The Jungle Relocates to Paris

A few days ago the French police finished clearing and demolishing the “Jungle” shantytown near Calais. The migrants who lived there have not left France, however. Some of them are being relocated by the authorities to various towns and villages throughout the country, whether the local mayors and prefects like it or not.

And some are relocating themselves. Most of those have moved to Paris, greatly enlarging the previously established tent cities in the streets and public parks of the capital.

Many thanks to Ava Lon for translating this TV news report, and to Vlad Tepes for the subtitling:


00:12   Starting mid-July we saw small groups of refugees arriving
00:16   and slowly it became more and more, and there were operations by what are called
00:20   “administrative police”. There were operations to put them [refugees] in shelters,
00:24   but after a while they realized that, because of a decision or of lack of foresight,
00:29   nothing was really put in place in order to make this welcome dignified.
00:33   You need to see that it’s not a public authority that is taking care
00:37   of feeding those people: it’s charities, volunteers, even the “youths” from the neighborhood
00:41   that start a challenge for themselves, and who come in the evening bringing
00:45   [things] for 40-50. Now we estimate that there are about 2,500-3,000 people
00:49   in the three cites: Flandres, [unintelligible] and Villette, right?
00:53   And on top of all, it gets worse with the dismantling of Calais.
00:58   We saw in 48 hours there were perhaps 20-25% more tents.
01:02   Those things you can see, if you live like that,
01:06   and beneath your windows, for three months it’s that… there are people here who are depressed.
01:14   The point, in general, is have better knowledge of the profile
01:18   of the refugees, who are installed there, their administrative situation,
01:23   to understand the healthfulness and the sanitary situation of the camp.
01:27   It’s generally the preparation for the operation of sheltering
01:31   that we are waiting for, and that we wish for urgently. For over a year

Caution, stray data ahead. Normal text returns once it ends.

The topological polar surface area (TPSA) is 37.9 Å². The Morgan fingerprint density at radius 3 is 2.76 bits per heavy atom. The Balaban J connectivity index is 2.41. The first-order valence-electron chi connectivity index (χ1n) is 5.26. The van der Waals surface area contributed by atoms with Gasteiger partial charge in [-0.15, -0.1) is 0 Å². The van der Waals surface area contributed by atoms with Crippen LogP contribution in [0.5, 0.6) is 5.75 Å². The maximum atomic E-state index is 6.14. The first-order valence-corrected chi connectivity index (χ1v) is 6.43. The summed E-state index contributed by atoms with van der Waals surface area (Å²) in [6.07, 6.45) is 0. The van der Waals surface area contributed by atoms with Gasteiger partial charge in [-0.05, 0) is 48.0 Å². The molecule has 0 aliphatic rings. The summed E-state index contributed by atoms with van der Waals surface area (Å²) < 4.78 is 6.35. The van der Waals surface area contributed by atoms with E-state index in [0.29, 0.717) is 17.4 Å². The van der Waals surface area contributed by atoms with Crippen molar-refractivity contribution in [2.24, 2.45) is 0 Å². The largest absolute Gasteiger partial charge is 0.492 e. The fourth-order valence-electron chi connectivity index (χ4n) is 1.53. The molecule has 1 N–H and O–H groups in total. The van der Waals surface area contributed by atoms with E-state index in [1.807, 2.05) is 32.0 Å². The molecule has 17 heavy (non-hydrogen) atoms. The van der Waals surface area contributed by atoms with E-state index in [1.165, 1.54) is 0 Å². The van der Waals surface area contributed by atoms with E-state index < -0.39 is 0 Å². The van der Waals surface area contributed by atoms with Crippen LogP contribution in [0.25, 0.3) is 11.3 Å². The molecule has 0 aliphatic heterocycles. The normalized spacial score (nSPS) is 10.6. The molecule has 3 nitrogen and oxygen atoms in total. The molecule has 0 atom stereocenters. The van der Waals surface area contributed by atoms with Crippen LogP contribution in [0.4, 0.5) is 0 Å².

01:35   there were more than 28 shelter operations:
01:39   it corresponds with more than 18 000 people, who were welcomed in shelters
01:43   and in accommodations, and one of the stakes, is precisely
01:47   No longer accepting those camps with their phenomenon of growth:
01:51   we put people in accommodations, but later it starts all over,
01:55   because there are new arrivals; so what we are asking,
01:59   which we are working on with the state, is that be an organization
02:04   structured professionally, sustainable for putting in shelters,
02:08   and insertion into the administrative journeys; in which the welcoming center
02:12   that we’ll open soon, is a specific site for welcoming
02:16   the newcomers and not for sheltering the existing campers,
02:20   because this is the state’s mission. And then there are problems
02:24   of insecurity of the perimeter, with a lot of alcohol,
02:28   of fights between different communities, so voilà, no matter what
02:32   we need the emergence of those massive camps;
02:36   a couple of dozen we can manage, but more than that, a couple of hundred of dozens,
02:40   it becomes absolutely non-manageable and absolutely unbearable for the locals.
02:49   I worked for 13 years in this neighborhood. This year it’s been four years
02:53   that I’ve had this shop, and it works really well, but since the people
02:57   who keep arriving here, it works ZERO. Zero, zero, zero.
03:01   I don’t know how to pay the rent, how to pay the people who work here, I don’t understand
03:05   how you manage to do it. There are girls passing by, and the residents are trying to pick them up,
03:09   even English or Arab, they try to pick them up. So people are scared, that’s normal.
03:13   And this neighborhood, it used to be clean and good — for work and for business,
03:18   but for now, I fear, however, I have to divide my profits in half.

8 thoughts on “The Jungle Relocates to Paris

  1. It’s a war.

    Nobody can tell me that during the months spent preparing the dismantling of the Jungle, nobody had the presence of mind to say, but wait a minute, where will they all go, Paris? How will we prepare? — Almost all the decisions taken are made with the goal of increasing chaos and conflict.

    • Oh they planned for it! The miniature version what EU planned for all member states. They planned to send “the garbage” to all parts of the country distributing them to small towns and villages, like infecting a body with a viral agent.

  2. Paris used to be THE CENTER of culture of the old Europe. Poets wrote love poems to it, praising it as full of light and culture. Even the Nazis did not do such damage as this!

  3. Was hoping to return to Paris for a visit along with a little trip through Europe with the family. Won’t be going there now. No way. I’ll spend my money in Oz or maybe NZ.

    • Depends where you go, Liz. I was last in Paris eighteen months ago, and the centre seems little changed.

      • ‘eighteen months ago’ is the point. The shopkeeper whose profits have halved says it’s been recent. He’s had the shop for four years but ‘since these new arrivals’… probably within the last 18 months.

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